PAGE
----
The historic initial season staged in the spring of 1962 lasted for little more than a full month and followed by less than nine months a clandestine U.S.-backed invasion attempt at the Bay of Pigs. A future league ballpark in the city of Matanzas (Victory at Girón Stadium) would eventually carry the name of the landmark 1961 invasion which solidified the Fidel Castro-led revolutionary government. An opening set of league games were celebrated in Cerro Stadium before 25,000 fans on Sunday, January 14, 1962. President Castro provided a lengthy speech and then stepped to the plate in his traditional military garb to knock out a ceremonial “first hit” against Azucareros starter Jorge Santín. When the actual ballplayers took the field, Azucareros blanked Orientales 6-0 behind three-hit pitching from Santín. In an 11-inning nightcap Occidentales edged Habana 3-1 with ace Manuel Hernández striking out 17 enemy batters.  A widely reprinted photograph (reproduced in this article) of President Castro stroking the season’s first base hit delivered by Azucareros pitcher Modesto Verdura (not Santín) actually occurred in the same park on opening day of National Series II later in the same calendar year.
Four clubs participated in the initial month-long season, one managed by former big leaguer Fermín Guerra (Occidentales) and a second (Azucareros) directed by the former skipper of the minor league Cuban Sugar Kings, Tony Castaño. Occidentales under Guerra captured the first short-season title with the circuit’s only winning ledger, and Occidentales outfielder Edwin Walter reigned as the first batting champion. The popular Havana-based Industriales ball club was organized for the following second season, which was the first to begin in the month of December and thus the first to overlap two calendar years. Industriales – the longest existing and most successful league team – would immediately launch its proud tradition by quickly claiming four straight league titles in its initial four years of league play.
Early successes of the Cuban national team during a first decade of Fidel Castro’s administration would soon redirect league structure and philosophy toward the development of strong national squads that could utilize baseball as something of a governmental foreign policy tool. A string of eight straight Amateur World Series titles in the decade of the 1970s demonstrated that Cuban baseball squads could score strong propaganda victories by beating the North Americans at their own game – which was of course also the long-standing Cuban national sporting passion and thus also very much a shared national pastime.  As a result of the new Cuban emphasis on victories abroad in Olympic-style events, government sports academes soon flourished around the island and Cuban athletes graduating from those institutions became fulltime practitioners of their assigned sporting activities. Thus athletes were financially supported – even if at a modest level by North American standards – and they became “professionals” in at least two different senses of the word. Cuban ballplayers are now paid for performance, and consequently they devote all their effort and attention to their assigned profession of ball-playing.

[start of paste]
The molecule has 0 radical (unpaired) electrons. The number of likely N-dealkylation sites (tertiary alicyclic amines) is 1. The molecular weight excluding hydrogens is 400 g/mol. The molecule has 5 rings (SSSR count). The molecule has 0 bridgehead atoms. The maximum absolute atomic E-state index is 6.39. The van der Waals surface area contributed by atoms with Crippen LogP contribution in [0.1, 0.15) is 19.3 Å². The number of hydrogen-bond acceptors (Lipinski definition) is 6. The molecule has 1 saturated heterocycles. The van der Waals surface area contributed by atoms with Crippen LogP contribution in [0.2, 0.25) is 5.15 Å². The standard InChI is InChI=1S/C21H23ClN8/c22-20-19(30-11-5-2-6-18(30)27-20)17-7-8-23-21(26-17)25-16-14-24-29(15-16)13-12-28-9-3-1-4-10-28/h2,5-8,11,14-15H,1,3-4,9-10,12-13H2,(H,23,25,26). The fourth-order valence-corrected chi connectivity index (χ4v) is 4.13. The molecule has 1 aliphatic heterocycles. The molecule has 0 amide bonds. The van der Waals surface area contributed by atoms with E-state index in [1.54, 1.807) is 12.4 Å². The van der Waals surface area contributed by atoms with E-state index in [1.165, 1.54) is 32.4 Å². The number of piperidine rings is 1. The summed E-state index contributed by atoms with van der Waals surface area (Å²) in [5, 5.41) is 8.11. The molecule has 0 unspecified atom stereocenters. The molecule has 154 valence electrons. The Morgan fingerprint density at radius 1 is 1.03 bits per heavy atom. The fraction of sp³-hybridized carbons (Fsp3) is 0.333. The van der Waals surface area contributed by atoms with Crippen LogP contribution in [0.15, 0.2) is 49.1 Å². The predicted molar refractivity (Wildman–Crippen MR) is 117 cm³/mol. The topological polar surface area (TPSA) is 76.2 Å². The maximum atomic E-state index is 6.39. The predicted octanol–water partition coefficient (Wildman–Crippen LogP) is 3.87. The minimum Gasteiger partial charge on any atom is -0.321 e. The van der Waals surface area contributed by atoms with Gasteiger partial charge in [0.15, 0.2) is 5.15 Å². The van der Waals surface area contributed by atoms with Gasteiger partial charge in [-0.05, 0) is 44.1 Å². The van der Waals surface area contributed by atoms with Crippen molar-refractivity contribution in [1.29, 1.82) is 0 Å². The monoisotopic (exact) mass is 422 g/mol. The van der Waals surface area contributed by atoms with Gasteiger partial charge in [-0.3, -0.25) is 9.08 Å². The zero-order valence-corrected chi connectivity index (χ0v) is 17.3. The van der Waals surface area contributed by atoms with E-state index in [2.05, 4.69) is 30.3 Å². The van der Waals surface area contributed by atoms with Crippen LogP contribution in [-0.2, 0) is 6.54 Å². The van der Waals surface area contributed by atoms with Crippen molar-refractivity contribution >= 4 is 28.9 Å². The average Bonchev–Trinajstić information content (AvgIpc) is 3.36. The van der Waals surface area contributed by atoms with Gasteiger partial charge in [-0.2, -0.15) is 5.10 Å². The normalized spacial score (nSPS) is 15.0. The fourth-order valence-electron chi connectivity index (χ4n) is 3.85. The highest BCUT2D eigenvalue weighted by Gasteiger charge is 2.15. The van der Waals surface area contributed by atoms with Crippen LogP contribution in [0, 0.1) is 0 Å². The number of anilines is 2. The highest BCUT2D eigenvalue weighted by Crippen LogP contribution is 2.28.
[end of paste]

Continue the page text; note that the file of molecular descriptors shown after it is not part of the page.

Over the course of its opening decade the National Series expanded to first six teams (1966) and eventually an even dozen ball clubs (1968). The number of games for each club also surged to 65 by mid-decade (1966) and eventually to as many as 99 (1968). The league reached its full stride once all provinces were represented by the mid-seventies and once post-season playoffs were introduced for the 1985-1986 season as a pressure-packed means of determining an eventual league champion. As the ever-changing league evolved in size it also regularly changed in shape, with a division into two groups or “zones” after 1988, and then four groups after 1993. The two-division structure – with a Western League (Occidental) and Eastern League (Oriente) – was once again adopted with the recent 2007-2008 season, and a 90-game schedule has been the league standard since National Series #37 (1997-1998).
Cuba’s post-season playoffs have now witnessed a quarter-century history of their own and in many respects mirror their counterparts in the big leagues. Across the last decade-plus the post-season has featured quarterfinal (5 games), semifinal (best-of-seven) and final series (also seven games). The one major departure from major league post-season performance derives from the practice in the Cuban circuit of counting a player’s individual statistical record as part of his cumulative career totals. Individual pitching and batting titles are determined before the post-season fray commences, but the record 487 lifetime homers of Kindelán or the career .368 batting standard of Linares do indeed include playoff performances. Recent campaigns have featured a number of thrilling seven-game final-round confrontations that have gripped the nation’s television and radio audiences in early springtime. Just as big-league championships match American and National League rivals, the finals in Cuba always include the top surviving clubs representing the eastern and western zones of the island. The island’s top fan favorites, Havana-based Industriales, squared off in the winner-take-all conclusion with one of their two western-sector heated rivals – either Santiago or Villa Clara – on five different occasions in the first decade of the new millennium.